Dear Ms. Whitmer,
Thank you for posting your request on History Hub!
We suggest that you request a copy of his Official Military Personnel File (OMPF). OMPFs and individual medical reports for enlisted men and officers of the U.S. Army who served during World War II and who separated from the service after October 1912 and prior to 1958 are in the custody of NARA's National Personnel Records Center in St. Louis. In many cases where personnel records were destroyed in the 1973 fire, proof of service can be provided from other records such as morning reports, payrolls, and military orders, and a certificate of military service will be issued. Please complete a GSA Standard Form 180 and mail it to NARA's National Personnel Records Center, (Military Personnel Records), 1 Archives Drive, St. Louis, MO 63138-1002. YIf there is any information requested by the form which you do not know, you may omit it or provide estimates (such as for dates), however the more information you provide, the easier it will be to locate the correct file if it survived the fire. If this is for family research purposes, please mark “Genealogy” as the purpose for your order and for the items you are requesting check “Other” and write that you want his entire file. For more information see Official Military Personnel Files (OMPF), Archival Records Requests.
We searched the Access to Archival Databases (AAD) and located the World War II Army Enlistment Records database that may have an entry for your father if he enlisted from 1939 through 1946. The database does not include those who joined as commissioned officers, although it does include those who joined as enlisted soldiers and were later commissioned. It also has gaps where the original records were missing or illegible. If you locate an entry for your father, please use the information in this file (such as his service number and enlistment date) when requesting a copy of his Official Military Personnel File (OMPF).
We searched National Archives Catalog and located the World War II Operations Reports, 1940-1948 in the Records of the Adjutant General's Office, 1917-1985 (Record Group 407) that may include records of the 3326th Signal Information and Monitoring (SIAM) Company. For more information about these records, please contact the National Archives at College Park - Textual Reference (RDT2) via email at email@example.com.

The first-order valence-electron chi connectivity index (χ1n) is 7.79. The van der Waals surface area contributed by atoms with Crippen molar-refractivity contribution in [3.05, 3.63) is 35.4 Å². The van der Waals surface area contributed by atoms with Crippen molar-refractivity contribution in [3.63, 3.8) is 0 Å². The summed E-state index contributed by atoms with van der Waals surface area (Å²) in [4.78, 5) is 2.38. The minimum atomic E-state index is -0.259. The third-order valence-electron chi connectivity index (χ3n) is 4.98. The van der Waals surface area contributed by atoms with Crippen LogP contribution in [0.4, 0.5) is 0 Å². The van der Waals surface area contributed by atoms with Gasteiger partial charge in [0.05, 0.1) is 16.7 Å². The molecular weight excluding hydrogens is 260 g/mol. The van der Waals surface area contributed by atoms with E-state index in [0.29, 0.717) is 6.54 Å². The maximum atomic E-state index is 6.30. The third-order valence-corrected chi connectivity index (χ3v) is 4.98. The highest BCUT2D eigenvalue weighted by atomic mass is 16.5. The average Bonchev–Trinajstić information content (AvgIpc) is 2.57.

Due to the COVID-19 pandemic and pursuant to guidance received from the Office of Management and Budget (OMB), NARA has adjusted its normal operations to balance the need of completing its mission-critical work while also adhering to the recommended social distancing for the safety of NARA staff. As a result of this re-prioritization of activities, you may experience a delay in receiving an initial acknowledgement as well as a substantive response to your reference request from RDT2. Also, the NPRC is closed except for emergencies. Currently, NPRC will continue servicing requests ONLY associated with medical treatments, burials, and homeless veterans seeking admittance to a homeless shelter. If your request is urgent, please see Emergency Requests and Deadlines. Please refrain from submitting non-emergency requests such as replacement medals, administrative corrections, or records research until NPRC returns to pre-COVID staffing levels. Please check archives.gov/veterans for updates to the NPRC operating hours and status. We apologize for any inconvenience.
Also, we searched online and located brief references to the unit in the following publications:
We hope this is helpful. Best of luck with your family research!
Thank you so much for all of this information Jason. I am going to start today for my Dad’s records. You have made my day. I will make posts on my progress as I go along.
Thanks again and have a safe, wonderful holiday.
Good Morning Denise,
Search on line for information about the men that served in the Ghost War unit. There are many sites about the men and what they did. Also try searching Google images for your father's unit and type in his name. Often those men, or, their child, post documents and pictures they have.
Also, the men that served in World War II were told to protect and preserve all the documents and awards they receive in case they are needed for future reference. Most put everything they received into their Army trunks, or, their wives create a file. The trunks are typically stored in attics, or, basements.
Barring that, check with the VFW, where your father lived to determine if he was a member and donated anything. Also check local and state history centers where he lived.